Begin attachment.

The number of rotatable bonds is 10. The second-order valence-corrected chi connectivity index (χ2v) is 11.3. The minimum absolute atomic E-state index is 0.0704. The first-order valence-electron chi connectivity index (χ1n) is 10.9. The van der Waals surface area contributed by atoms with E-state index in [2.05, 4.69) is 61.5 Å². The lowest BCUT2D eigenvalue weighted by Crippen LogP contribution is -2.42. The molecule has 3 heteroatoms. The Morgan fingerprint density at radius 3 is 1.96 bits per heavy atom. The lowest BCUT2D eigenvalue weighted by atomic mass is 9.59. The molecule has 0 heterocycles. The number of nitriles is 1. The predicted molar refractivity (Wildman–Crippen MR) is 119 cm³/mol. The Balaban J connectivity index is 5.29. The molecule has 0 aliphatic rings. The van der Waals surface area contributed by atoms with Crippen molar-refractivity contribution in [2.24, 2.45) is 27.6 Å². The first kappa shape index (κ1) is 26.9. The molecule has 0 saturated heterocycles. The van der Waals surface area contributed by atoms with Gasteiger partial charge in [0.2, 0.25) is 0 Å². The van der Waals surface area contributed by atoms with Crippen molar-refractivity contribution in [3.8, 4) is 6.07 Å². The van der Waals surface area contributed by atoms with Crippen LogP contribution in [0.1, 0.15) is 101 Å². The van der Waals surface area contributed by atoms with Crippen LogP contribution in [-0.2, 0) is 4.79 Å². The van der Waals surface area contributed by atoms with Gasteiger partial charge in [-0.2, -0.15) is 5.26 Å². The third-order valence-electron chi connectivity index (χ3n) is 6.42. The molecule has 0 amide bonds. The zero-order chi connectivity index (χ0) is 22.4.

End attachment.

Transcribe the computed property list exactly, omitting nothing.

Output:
The number of rotatable bonds is 10. The second-order valence-corrected chi connectivity index (χ2v) is 11.3. The minimum absolute atomic E-state index is 0.0704. The first-order valence-electron chi connectivity index (χ1n) is 10.9. The van der Waals surface area contributed by atoms with E-state index in [2.05, 4.69) is 61.5 Å². The lowest BCUT2D eigenvalue weighted by Crippen LogP contribution is -2.42. The molecule has 3 heteroatoms. The Morgan fingerprint density at radius 3 is 1.96 bits per heavy atom. The lowest BCUT2D eigenvalue weighted by atomic mass is 9.59. The molecule has 0 heterocycles. The number of nitriles is 1. The predicted molar refractivity (Wildman–Crippen MR) is 119 cm³/mol. The Balaban J connectivity index is 5.29. The molecule has 0 aliphatic rings. The van der Waals surface area contributed by atoms with Crippen molar-refractivity contribution in [2.24, 2.45) is 27.6 Å². The first kappa shape index (κ1) is 26.9. The molecule has 0 saturated heterocycles. The van der Waals surface area contributed by atoms with Gasteiger partial charge in [0.2, 0.25) is 0 Å². The van der Waals surface area contributed by atoms with Crippen molar-refractivity contribution in [3.8, 4) is 6.07 Å². The van der Waals surface area contributed by atoms with Crippen LogP contribution in [0.1, 0.15) is 101 Å². The van der Waals surface area contributed by atoms with Crippen LogP contribution in [-0.2, 0) is 4.79 Å². The van der Waals surface area contributed by atoms with Gasteiger partial charge in [-0.2, -0.15) is 5.26 Å². The third-order valence-electron chi connectivity index (χ3n) is 6.42. The molecule has 0 amide bonds. The zero-order chi connectivity index (χ0) is 22.4.